SURU Carta | Image by Sergi Peguera, Manel Cano, Oriol Puchol and Paula Ibañez

Taiwanese firm FILIE Material has removed tons of car windshield waste from landfills and repurposed them into valuable materials through cutting-edge technology and a robust supply chain. At the fair, it will be showcasing a range of FILIE™ products – from leather alternative to foam, all created with recycled PVB fifilm from car windshields.

Alkesh Parmar returns to the fair with a new body of work, including lighting, objects, and artworks, derived from his research into locally sourced orange peel. Dutch company VivÈrdie Industries is also back to show how to repurpose textile waste into new materials.

Sofia Hagen & Studio Hempla

Material Matters also welcomes Spared® the Brighton-based creative services company that turns waste into beautiful objects and surface materials, spared from landfifill. Hempla is a debut collection, designed by Sofifia Hagen and Studio Marmi in partnership with Studio Waldemeyer, that brings together the latest in innovative 3D printing technologies and traditional craftsmanship to create seating made from organic hemp bound with recycled sugar cane, with integrated lighting programmed to follow the user’s circadian rhythm.

Alkesh Parmar | Peel Fabric Artwork, Orange Peels, 2023 | Photo creditStone Stuart

Another theme visitors should be able to spot is the design industry’s increasing interest in biomaterials. Mari Koppanen is a Finnish designer working at the intersection of design, material innovation, and art. Her project, Kääpä+, features amadou, a leather-like material derived from tinder mushrooms. Continuing the fungus thread, Mushlume Lighting is an award-winning, New York-based, biofabricated lighting collection that is grown from mycelium—the roots of mushrooms.

The fair will also feature lamps, jewellery, and fashion items made from roots by Rootfull; stools created from 3D printed earth soils, plant fifibers, and animal manure by The Natural Materials Lab, founded and directed by assistant professor Lola Ben-Alon of Columbia University; lights made from a collagen-based bioplastic recipe by Sabrina Merayo Nuñez, an Argentine multidisciplinary artist based in New York; and products fashioned from seaweed and mycelium from Welsh design studio Tŷ Syml.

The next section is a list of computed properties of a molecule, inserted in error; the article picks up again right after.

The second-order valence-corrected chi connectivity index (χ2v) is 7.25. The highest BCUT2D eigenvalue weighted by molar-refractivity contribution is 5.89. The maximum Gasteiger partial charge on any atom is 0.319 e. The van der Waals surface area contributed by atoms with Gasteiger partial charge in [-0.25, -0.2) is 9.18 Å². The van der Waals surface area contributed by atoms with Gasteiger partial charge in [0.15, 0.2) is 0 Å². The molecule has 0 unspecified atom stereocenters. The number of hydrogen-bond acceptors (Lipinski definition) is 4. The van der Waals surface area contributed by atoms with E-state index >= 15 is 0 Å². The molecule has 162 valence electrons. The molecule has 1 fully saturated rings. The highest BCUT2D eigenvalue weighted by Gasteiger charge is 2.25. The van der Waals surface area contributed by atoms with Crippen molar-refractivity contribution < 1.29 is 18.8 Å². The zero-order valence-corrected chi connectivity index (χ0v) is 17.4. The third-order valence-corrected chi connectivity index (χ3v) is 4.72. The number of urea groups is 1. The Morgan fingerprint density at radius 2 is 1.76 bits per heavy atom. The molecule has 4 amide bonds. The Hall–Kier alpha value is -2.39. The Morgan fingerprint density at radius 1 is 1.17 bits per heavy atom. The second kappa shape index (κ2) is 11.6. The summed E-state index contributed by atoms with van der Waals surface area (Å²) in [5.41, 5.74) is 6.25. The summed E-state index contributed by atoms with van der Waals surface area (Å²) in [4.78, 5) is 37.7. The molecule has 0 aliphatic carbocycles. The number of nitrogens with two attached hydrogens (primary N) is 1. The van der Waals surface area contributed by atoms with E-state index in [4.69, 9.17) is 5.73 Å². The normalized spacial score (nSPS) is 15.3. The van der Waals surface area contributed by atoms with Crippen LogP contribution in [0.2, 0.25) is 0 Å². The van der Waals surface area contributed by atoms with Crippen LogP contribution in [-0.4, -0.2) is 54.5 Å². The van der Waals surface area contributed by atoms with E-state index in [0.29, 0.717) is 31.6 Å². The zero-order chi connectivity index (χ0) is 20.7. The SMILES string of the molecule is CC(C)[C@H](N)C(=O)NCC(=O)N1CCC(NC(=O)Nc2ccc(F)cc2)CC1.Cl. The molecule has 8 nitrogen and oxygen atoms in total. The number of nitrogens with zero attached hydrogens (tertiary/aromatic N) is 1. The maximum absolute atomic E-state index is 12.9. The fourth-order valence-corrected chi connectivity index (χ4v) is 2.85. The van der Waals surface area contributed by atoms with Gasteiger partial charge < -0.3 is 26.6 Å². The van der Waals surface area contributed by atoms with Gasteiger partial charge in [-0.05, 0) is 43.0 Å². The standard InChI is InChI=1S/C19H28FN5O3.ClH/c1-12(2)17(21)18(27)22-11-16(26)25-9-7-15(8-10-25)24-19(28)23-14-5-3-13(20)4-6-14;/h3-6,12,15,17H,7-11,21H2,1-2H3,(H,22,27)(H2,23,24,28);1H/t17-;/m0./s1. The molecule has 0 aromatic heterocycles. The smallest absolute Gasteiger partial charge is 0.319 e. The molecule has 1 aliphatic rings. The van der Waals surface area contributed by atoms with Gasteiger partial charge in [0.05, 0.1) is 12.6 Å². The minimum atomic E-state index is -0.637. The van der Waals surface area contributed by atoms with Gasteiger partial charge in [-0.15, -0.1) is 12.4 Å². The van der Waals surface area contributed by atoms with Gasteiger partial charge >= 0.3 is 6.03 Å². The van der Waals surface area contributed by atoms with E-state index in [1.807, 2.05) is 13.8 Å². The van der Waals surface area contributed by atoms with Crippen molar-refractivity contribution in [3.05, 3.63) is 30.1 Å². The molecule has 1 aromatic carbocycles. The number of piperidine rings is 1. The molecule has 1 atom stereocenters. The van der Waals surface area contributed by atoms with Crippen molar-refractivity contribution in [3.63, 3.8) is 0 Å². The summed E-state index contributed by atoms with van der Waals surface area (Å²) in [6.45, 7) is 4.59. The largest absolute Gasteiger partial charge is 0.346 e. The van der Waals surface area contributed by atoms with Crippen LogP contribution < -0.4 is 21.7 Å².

Studio Sanne Visser | Extended Mirror Series

In among all this innovation, it’s important that there’s still room for exquisitely-made products that make full use of more traditional materials. Modet is a furniture brand founded by Irish designer Paul O’Brien in 2017, which works predominantly in wood. It will be showing new designs – including the Langford lounge chair, a contemporary take on a mid-century classic – and established pieces, as well as experimenting with some different materials, such as stone, leather and bronze.

‘It’s shaping up to be a fascinating year,’ say Material Matters co-founders William Knight and Grant Gibson. ‘We have a huge variety of exhibitors working in a panoply of different materials, some traditional, others rather more experimental. The important thing about the fair is that it contains designers creating new ideas that have barely been seen alongside major manufacturers working at scale to bring products to market. It’s fascinating to watch how everyone inflfluences each other.’

Material Matters Fair, an official trade event within the London Design Festival, will take place at:

Bargehouse, Oxo Tower Wharf, Barge House Street, London SE1 9PH

Open: Wednesday 18 – Saturday 21 September 2024

Opening hours: 10am-6pm

Trade tickets free with advance registration

www.materialmatters.design | @materialmatters.design